Wednesday, September 10, 2014

AFI Top 100: #92 "Goodfellas"

Joe Pesci & Ray Liotta in Goodfellas (1990)

It doesn't surprise me that our screening of the #92 on the AFI Top 100 list, Goodfellas, had a pretty full house. The Martin Scorsese-directed gangster flick is easily the filmmaker's best film from the '90s, and arguably one of the best of his career (though I'm a huge Departed fan, myself, and don't subscribe to the idea that Scorsese 'lost his touch' after Goodfellas, but I digress.)

A small anecdote before I begin this review: I saw Goodfellas only once back in the day, back when DVDs couldn't hold much data, and this 145 minute movie needed to be put on both sides of the disc. I popped that baby in and dismissed how perplexed I was by what was going on ("it's probably just edited all out of order?") until the credits rolled less than an hour later. I'd watched Side B before Side A. *head slap* I embarrassingly turned the disc over and watched the beginning, going "Oh, I get it..." every 5 minutes. Needless to say, the ending made a lot more sense.

The point is that I was long overdue for a refresh on this filmand this time, viewing it in the right order. I still liked the movie immensely back then, and thought it was astounding how well the story was constructed, holding up even taking into consideration my faux pas.

The story is simple, and the plot is loose. Based on the true story of Henry Hill (played brilliantly by Ray Liotta) and his involvement over three decades in the Lucchese crime familymore specifically, the crew within the family run by "Paulie" Cicero (Paul Sorvino). The film begins with Hill and his associates placing a 'hit' on an unknown man, with no context other than Hill's famous line that caps off the scene: "As far back as I can remember, I always wanted to be a gangster."

And that's the movie. The tale of how teen Henry grew into adult Henry, becoming an influential associate in the mob family along the way. The true story is complicated and intricate, including so many moving parts and individuals, and covering such an expanse of time.

Scorsese manages to wrangle all these details into a focused film, while still giving every character their due time on screen. The narration by Liotta's Henry Hill is the bones of the movie, and it keeps everything from falling apart. It's likely the most dynamic and purposeful film narration I've ever seen, and it's never used as an obvious crutch or coping mechanism for the screenplay or editing.

Instead, the screenplay is lean and quick, the editing is spot on (of course, it's Thelma Schoonmaker) and even the music plays a significant role, all-encompassing for each decade that passes. The actors are also in their finest form. This is particularly true of Joe Pesci (who plays the insane and wise-cracking hit-man, Tommy DeVito) and Lorraine Bracco as Hill's long-suffering but dedicated wife, Karen. Pesci is ludicrous and violent, which makes him simultaneously unpredictable, terrifying, and hilarious.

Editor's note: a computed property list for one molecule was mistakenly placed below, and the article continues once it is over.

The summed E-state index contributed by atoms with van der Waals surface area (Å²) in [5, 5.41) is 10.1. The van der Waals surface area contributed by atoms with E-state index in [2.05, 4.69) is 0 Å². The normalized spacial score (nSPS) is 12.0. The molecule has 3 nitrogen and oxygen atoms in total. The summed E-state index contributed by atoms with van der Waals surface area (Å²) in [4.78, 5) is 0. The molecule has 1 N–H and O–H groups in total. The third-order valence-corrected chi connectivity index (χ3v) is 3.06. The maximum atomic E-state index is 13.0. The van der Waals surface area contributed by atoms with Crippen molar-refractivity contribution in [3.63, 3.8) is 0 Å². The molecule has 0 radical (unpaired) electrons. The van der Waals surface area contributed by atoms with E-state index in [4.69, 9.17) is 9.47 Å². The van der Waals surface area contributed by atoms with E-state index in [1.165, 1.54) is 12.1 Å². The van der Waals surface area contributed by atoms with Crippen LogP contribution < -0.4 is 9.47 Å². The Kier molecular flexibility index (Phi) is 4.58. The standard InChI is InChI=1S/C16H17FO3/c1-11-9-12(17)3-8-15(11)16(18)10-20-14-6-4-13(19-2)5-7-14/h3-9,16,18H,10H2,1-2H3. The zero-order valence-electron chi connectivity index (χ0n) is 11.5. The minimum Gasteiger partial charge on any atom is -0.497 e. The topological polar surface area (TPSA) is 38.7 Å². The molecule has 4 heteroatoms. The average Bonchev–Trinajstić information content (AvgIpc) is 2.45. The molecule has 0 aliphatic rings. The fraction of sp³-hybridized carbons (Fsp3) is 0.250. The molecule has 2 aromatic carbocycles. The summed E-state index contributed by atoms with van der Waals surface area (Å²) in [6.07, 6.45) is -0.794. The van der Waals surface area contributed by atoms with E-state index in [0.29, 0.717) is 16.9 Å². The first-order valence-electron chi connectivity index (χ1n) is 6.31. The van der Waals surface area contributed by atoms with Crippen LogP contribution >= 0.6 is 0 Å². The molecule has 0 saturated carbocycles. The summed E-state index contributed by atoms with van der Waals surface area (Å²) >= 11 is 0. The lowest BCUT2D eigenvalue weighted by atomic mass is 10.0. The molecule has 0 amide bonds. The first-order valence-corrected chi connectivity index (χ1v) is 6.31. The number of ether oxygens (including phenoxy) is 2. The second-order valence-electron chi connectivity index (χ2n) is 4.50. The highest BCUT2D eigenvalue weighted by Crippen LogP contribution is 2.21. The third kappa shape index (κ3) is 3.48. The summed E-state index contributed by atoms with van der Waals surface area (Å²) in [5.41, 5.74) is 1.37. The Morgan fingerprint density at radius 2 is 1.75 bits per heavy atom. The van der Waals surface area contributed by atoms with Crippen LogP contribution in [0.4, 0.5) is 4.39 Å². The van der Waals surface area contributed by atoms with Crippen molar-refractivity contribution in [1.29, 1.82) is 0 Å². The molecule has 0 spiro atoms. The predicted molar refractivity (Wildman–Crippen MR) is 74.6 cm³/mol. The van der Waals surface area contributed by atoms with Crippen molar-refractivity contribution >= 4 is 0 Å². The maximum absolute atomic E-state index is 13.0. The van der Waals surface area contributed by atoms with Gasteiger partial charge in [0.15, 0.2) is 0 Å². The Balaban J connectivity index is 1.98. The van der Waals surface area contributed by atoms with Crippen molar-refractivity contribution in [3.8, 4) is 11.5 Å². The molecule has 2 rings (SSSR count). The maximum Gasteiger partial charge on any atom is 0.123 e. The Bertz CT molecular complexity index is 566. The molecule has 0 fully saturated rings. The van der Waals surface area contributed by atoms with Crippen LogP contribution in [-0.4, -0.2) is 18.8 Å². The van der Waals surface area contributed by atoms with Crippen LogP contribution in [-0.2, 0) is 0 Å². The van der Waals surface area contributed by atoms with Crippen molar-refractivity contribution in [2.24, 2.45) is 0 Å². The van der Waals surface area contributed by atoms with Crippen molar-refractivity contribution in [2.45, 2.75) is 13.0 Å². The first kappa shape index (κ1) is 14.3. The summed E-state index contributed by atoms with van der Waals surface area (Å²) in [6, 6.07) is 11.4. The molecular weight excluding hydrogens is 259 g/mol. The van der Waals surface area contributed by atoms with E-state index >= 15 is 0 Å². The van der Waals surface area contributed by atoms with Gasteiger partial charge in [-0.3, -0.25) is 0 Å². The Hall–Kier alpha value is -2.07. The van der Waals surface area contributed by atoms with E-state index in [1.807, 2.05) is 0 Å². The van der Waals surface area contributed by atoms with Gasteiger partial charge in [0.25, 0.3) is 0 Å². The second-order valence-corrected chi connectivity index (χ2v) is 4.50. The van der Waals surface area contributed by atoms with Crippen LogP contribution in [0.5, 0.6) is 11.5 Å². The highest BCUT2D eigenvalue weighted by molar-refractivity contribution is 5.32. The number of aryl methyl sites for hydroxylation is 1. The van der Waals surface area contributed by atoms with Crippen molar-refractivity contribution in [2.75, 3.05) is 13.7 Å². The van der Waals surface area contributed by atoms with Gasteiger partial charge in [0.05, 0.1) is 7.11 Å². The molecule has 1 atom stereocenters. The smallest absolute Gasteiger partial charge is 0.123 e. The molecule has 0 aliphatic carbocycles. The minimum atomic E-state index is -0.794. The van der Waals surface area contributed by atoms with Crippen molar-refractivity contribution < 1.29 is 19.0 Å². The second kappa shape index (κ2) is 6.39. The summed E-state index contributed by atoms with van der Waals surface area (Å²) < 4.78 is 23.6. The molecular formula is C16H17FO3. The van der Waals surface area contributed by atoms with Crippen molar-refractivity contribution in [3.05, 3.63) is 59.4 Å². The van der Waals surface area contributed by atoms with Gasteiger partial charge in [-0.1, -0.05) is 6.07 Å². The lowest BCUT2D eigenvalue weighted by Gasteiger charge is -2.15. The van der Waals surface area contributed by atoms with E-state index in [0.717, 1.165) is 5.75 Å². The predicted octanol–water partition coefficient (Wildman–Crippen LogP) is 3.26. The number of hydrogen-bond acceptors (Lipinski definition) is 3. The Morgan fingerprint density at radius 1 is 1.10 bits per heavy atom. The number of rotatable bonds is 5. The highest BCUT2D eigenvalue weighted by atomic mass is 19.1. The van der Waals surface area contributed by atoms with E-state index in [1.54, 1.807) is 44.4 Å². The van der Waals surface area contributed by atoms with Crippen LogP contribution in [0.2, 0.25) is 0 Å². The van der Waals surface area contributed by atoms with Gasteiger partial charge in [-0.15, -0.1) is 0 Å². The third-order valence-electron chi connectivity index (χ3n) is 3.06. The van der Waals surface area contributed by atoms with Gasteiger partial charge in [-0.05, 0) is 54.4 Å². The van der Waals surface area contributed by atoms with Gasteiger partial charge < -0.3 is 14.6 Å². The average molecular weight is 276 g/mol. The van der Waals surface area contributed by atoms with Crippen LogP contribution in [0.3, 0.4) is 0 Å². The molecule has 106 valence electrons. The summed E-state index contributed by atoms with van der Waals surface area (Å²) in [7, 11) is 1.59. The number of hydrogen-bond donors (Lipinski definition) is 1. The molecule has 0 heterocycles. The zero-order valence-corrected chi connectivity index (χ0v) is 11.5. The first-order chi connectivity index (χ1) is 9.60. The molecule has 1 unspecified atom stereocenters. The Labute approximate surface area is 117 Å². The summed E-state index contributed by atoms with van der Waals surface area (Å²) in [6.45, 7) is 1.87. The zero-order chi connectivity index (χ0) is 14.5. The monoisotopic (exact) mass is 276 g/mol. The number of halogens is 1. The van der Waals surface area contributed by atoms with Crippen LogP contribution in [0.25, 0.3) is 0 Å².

Bracco is probably the most relatable character (she even takes over the narration on a few occasions), because it's easy to see through her eyes how one could get sucked into the glamour and excitement of mob life, even when it gets really, really bad. In fact, being a gangster in the 50's and 60's seemed undeniably fantastic according to Goodfellasand as long as you could keep drugs out of the picture come the 70's and 80's, it probably would have continued to be worth itas long as you stayed in line, of course.

That's the incredible thing the movie does. These people do horrible, despicable things. They murder and cheat and lie and steal, yet the life of luxury and excess they live is clearly a draw, even for an audience that knows better. There are themes here that pop up in Scorsese's most recent film, The Wolf of Wall Street, that have the same impact. The characters are awful. But I totally understand why.

If I could describe Goodfellas in just three words, it would be "organized, maniacal cackling." Because that's how it handles the unapologetic violence that litters the film. The audience can stomach the endless stream of beatings and 'hits' and shootings, because when the characters are laughing like lunatics (as they do every time they're together in response to the insanity surrounding them), it cuts the edge of the scene and makes us laugh, too. Even if just in disgust.

I find this movie far more entertaining than the other Scorsese pictures on the AFI Top 100, Raging Bull and Taxi Driver, which sit happily at #4 and #52, respectively. It wouldn't surprise me to see Goodfellas make a considerable jump on the 20th anniversary list in 2017. However, I also believe that it isn't for everyone, nor is it written to be appreciated by the massesunlikable protagonists will do that. But being the Scorsese fan that I am, I can't ignore its brilliance, and nor should you.

Rating:  ★★★ / 5 stars

[Watch the Trailer] | [Read More AFI Top 100 Reviews]

Check back next week for #91 on the list, Sophie's Choice.

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